Monday, June 18, 2012
My first taste of Dan Simmons' writing was with Ilium. I absolutely adored it. Then I read Olympos, and although it wasn't at the same level, it didn't disappoint. And so I started Hyperion with high expectations.
The book starts off reasonably well. A group of seven pilgrims set off on a pilgrimage to the planet Hyperion to confront the murderous deity, Shrike. A politician, a templar, a scholar, a poet, a priest, a soldier and a detective make up the special (doomed?) group. The legend goes that a pilgrimage to the Shrike temple must comprise a prime number of pilgrims. Each pilgrim expresses a wish, the Shrike grants the wish of one and kills the rest. The trip is long and each pilgrim tells a tale recounting his connection with Hyperion, in the hope that knowing their stories might help in the final confrontation with the Shrike.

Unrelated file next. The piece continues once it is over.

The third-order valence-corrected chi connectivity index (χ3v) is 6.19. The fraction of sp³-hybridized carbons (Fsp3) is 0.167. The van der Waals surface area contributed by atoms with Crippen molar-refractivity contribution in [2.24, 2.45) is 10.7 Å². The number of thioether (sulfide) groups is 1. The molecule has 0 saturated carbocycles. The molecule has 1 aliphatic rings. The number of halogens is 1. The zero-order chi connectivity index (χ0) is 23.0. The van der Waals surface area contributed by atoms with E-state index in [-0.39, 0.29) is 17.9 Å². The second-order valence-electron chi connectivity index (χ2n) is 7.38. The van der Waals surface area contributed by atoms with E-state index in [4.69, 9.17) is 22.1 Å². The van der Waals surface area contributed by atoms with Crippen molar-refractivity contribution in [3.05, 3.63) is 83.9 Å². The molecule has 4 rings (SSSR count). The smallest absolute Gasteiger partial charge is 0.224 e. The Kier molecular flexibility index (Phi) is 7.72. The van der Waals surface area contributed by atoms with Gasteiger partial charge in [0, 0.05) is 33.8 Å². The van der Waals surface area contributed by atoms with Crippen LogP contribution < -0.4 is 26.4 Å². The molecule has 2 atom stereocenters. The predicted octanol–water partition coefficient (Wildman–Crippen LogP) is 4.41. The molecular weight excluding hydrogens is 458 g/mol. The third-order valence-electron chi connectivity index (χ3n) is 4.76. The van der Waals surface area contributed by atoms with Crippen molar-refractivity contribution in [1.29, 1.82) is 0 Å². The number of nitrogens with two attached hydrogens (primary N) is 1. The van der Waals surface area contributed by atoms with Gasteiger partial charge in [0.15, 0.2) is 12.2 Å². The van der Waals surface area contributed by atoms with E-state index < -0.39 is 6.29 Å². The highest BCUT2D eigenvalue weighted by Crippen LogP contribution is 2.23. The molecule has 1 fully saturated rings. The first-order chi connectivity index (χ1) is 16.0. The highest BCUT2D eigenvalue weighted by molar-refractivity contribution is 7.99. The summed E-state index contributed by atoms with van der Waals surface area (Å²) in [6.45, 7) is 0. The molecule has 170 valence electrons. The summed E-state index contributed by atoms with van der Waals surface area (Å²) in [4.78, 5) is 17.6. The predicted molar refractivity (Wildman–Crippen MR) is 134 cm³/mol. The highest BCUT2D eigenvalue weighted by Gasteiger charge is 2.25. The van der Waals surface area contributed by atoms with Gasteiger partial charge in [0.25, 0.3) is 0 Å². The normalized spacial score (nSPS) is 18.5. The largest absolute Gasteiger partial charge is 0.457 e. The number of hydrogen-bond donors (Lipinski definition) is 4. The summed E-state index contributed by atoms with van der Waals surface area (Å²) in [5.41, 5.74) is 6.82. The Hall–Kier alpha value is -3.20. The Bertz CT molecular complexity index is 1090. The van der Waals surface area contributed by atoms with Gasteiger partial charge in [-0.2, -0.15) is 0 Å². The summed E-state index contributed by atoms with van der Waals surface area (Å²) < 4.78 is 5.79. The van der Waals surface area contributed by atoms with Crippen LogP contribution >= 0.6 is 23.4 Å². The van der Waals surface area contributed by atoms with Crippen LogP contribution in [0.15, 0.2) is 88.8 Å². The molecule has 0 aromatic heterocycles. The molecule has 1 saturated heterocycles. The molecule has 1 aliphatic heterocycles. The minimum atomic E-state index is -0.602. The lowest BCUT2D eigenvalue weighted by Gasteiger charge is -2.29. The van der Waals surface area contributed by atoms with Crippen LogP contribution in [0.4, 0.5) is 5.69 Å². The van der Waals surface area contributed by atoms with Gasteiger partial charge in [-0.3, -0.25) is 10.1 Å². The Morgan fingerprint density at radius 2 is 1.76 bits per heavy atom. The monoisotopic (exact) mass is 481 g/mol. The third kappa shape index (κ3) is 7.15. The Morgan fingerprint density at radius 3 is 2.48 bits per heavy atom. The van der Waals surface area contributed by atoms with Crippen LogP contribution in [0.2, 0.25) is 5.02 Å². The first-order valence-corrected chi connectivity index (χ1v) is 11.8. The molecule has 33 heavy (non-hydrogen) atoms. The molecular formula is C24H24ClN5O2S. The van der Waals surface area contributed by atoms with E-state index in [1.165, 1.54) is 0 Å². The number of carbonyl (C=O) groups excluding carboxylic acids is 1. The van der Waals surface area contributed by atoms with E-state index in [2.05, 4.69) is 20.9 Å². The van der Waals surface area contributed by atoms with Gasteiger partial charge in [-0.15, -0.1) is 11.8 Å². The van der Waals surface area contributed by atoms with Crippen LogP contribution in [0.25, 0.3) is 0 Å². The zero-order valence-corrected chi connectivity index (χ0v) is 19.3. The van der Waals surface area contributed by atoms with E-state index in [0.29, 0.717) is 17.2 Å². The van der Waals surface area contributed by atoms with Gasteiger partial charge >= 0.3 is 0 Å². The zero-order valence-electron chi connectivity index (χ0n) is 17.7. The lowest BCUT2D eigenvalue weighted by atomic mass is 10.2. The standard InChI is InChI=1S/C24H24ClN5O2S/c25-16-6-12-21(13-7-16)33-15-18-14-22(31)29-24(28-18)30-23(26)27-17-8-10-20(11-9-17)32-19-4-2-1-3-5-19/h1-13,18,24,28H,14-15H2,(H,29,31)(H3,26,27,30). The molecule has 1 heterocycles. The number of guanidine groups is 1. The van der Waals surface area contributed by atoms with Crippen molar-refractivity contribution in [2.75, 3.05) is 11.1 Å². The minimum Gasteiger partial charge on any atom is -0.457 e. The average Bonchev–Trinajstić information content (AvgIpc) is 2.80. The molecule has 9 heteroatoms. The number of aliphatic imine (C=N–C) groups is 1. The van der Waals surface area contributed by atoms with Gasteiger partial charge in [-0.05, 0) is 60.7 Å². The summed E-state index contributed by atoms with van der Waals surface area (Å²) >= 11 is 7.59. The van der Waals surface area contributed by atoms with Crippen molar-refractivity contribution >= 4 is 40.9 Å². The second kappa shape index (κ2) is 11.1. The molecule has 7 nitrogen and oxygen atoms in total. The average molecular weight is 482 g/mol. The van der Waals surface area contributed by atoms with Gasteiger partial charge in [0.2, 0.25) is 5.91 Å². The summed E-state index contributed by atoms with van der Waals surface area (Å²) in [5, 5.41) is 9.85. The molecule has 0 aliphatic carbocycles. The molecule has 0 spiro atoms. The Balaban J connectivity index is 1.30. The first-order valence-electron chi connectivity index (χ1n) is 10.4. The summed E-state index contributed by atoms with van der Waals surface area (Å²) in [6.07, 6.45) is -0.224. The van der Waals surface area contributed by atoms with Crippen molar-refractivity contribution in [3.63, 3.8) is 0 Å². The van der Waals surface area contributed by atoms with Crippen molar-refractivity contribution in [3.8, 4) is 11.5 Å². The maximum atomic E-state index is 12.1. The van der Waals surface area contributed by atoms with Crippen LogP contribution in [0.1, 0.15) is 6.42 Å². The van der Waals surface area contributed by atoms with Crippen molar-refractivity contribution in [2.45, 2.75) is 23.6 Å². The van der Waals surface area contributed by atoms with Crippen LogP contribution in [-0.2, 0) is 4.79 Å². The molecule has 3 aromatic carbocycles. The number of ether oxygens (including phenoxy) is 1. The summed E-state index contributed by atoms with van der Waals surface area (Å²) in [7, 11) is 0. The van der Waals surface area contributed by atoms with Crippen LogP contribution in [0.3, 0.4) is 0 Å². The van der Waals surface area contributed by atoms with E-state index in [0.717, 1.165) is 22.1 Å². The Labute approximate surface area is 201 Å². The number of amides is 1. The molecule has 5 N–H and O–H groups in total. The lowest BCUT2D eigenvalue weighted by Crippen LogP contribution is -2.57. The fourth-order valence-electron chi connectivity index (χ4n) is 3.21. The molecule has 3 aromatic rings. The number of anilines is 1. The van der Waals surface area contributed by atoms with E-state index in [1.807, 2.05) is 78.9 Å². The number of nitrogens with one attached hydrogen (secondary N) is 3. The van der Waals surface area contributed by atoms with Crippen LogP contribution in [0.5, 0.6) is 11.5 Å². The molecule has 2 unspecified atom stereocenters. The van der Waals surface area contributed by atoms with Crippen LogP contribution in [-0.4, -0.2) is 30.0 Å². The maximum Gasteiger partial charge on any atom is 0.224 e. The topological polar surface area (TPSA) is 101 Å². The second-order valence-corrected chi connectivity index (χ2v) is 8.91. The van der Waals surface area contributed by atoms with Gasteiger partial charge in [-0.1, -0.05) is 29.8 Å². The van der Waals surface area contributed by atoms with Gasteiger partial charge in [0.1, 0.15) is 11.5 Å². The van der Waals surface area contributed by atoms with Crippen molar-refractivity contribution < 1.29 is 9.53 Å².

The first tale is reasonably gripping. But from then on, the story and the writing worsen steadily. The last story is not just the most dull and least interesting of all, but worse, it has the least flimsy premise. The tale is developed so badly that I just don't buy into the motivations of the protagonist.
Thankfully, the last few pages contain revelations that give new life to the story. The next book has a lot of scope for improvement.